While Erdogan reacts defensively to the campaign, Russia views it as an opportunity to make gains in two key arenas: with a vulnerable Erdogan and with Assad.

In Syria, Russia has been quietly competing with Iran for post-war influence over the Syrian government and economy. According to Grinstead, “Russia has been able to put pressure behind the scenes to keep as many pro-Iranian militias away from the Idlib frontlines as possible.”

In Syria, Russia has been quietly competing with Iran for post-war influence over the Syrian government and economy. According to Grinstead, “Russia has been able to put pressure behind the scenes to keep as many pro-Iranian militias away from the Idlib frontlines as possible.”

By not letting Iranian troops take part in the Idlib campaign, Russia ensures that Iranian groups cannot cement themselves in the re-captured areas. Grinstead also noted that the forces leading the regime’s campaign are mostly pro-Russian rather than pro-Iranian.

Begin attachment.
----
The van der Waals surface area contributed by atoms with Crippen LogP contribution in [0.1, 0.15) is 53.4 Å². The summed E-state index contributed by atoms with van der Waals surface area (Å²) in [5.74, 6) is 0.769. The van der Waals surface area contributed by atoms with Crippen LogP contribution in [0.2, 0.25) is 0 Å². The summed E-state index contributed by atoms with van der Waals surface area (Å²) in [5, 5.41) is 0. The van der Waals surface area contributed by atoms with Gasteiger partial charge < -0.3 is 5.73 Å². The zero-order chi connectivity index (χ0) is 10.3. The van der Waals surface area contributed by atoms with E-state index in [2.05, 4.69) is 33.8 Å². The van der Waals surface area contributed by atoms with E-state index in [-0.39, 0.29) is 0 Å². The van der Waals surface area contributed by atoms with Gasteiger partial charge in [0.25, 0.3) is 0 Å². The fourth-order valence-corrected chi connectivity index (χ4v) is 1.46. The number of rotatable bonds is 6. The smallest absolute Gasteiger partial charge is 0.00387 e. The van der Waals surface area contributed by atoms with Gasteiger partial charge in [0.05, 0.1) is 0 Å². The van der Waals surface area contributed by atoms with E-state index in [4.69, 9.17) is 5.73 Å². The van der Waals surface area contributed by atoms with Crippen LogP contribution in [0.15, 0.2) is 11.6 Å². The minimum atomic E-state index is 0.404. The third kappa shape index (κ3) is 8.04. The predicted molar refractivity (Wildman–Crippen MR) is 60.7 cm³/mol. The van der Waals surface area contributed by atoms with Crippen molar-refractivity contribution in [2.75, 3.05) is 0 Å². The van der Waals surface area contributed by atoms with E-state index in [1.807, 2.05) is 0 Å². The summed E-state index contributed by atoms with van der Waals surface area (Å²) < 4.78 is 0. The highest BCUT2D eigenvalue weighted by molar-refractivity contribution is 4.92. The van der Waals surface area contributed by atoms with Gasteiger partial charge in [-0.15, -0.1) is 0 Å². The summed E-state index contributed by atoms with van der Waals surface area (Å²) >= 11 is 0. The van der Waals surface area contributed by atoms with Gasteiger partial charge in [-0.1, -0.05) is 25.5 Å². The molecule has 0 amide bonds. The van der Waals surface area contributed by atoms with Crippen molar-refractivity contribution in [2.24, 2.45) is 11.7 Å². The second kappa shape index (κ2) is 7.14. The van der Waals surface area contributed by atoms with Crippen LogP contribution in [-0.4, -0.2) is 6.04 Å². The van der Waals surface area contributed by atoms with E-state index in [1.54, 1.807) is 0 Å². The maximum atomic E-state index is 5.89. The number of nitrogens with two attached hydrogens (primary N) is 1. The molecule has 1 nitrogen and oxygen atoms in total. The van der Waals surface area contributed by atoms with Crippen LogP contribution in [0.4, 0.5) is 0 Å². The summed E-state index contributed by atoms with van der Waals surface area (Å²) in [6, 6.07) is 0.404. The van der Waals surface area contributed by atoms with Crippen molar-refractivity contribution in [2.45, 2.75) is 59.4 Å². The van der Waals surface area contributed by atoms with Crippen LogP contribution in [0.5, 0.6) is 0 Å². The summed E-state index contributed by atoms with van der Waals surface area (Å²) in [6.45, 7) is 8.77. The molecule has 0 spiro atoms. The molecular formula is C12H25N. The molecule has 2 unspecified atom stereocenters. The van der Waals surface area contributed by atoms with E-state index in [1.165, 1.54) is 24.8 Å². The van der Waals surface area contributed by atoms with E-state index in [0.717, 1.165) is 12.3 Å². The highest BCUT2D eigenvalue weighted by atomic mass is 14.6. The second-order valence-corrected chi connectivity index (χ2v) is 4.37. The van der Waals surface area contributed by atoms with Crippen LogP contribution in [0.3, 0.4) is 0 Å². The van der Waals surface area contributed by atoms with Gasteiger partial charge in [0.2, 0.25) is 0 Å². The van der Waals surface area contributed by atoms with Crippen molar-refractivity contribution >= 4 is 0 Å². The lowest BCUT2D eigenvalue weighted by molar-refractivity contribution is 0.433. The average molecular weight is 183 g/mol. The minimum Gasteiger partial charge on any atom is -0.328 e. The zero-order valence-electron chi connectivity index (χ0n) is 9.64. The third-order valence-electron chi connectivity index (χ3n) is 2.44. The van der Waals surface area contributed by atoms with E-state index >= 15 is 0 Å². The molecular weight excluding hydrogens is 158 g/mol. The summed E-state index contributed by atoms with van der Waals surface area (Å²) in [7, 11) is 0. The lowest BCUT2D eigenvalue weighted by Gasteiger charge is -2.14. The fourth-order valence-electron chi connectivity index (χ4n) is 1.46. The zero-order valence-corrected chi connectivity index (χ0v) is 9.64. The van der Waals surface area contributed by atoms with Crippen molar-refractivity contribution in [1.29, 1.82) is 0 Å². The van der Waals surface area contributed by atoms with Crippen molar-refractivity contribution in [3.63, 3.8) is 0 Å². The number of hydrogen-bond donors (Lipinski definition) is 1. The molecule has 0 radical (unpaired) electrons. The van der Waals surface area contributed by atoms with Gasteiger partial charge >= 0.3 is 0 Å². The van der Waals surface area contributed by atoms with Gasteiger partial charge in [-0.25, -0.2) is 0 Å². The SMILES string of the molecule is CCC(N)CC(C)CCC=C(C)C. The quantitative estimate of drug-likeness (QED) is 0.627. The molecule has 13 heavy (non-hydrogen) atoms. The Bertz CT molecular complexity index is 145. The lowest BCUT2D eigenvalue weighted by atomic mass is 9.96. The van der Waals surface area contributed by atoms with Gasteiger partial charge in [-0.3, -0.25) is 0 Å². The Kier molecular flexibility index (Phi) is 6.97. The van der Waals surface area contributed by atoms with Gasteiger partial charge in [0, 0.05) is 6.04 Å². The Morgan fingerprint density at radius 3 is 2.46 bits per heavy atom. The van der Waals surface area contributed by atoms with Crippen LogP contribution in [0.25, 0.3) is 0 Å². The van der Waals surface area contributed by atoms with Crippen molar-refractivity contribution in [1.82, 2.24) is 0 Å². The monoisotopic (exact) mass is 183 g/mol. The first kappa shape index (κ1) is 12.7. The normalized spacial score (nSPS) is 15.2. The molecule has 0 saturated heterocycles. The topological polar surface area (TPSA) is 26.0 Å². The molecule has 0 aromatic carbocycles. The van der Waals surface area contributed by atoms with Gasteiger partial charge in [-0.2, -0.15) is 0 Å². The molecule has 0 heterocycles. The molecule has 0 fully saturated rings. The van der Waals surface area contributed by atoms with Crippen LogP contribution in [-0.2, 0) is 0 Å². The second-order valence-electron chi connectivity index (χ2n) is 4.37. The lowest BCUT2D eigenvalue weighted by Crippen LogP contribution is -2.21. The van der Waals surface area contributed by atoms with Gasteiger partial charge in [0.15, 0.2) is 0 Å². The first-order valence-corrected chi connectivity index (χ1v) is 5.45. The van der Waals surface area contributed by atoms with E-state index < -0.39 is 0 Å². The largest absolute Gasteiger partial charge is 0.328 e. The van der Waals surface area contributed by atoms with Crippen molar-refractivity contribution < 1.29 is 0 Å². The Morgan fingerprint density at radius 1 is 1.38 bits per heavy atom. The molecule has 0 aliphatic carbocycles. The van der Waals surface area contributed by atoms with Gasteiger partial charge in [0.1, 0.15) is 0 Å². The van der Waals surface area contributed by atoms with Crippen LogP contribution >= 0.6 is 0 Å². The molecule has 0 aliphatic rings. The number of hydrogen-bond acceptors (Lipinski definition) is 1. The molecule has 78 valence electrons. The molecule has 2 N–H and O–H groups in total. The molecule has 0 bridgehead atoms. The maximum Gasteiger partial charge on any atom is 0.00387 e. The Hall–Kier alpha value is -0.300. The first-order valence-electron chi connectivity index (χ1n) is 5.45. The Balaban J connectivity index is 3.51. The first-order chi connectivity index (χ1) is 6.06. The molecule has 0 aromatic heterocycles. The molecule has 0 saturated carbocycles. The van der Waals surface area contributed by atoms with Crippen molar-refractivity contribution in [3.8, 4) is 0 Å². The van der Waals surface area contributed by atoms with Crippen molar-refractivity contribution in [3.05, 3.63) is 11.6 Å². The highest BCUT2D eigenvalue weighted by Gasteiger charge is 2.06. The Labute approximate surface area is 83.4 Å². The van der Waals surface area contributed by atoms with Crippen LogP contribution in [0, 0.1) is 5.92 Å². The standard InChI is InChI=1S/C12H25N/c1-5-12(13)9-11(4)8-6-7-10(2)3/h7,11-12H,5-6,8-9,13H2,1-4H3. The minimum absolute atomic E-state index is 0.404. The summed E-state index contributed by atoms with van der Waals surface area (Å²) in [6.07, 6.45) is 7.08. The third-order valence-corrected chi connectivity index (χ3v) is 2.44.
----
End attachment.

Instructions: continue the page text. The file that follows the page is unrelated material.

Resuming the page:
More curiously, the precise level of Russia’s support for the regime campaign may rely on something entirely unrelated to the current fighting: a controversial arms purchase by Turkey.

“This offensive on Idlib is still at the beginning and depends on the Russian Turkish deal about S 400, Fabrice Balanche tells Al Bawaba.

In 2017, Turkey a deal with Russia to acquire the Russian-made S-400 missile defense system. The deal has since been mired in intense controversy, because the S-400 cannot be integrated into the NATO-made missile defense infrastructure.

More curiously, the precise level of Russia’s support for the regime campaign may rely on something entirely unrelated to the current fighting: a controversial arms purchase by Turkey.

The U.S. and other NATO allies are worried that Russia could glean sensitive information about their technology by installing the S-400 in Turkey.

More broadly, the purchase signals that Turkey is distancing itself from NATO and the U.S. and beginning to warm to Russia. In response, the U.S. threatened to withhold a massive shipment of F-35 Jets to Turkey and gave Erdogan a July 31st deadline to withdraw from the arms deal with Russia.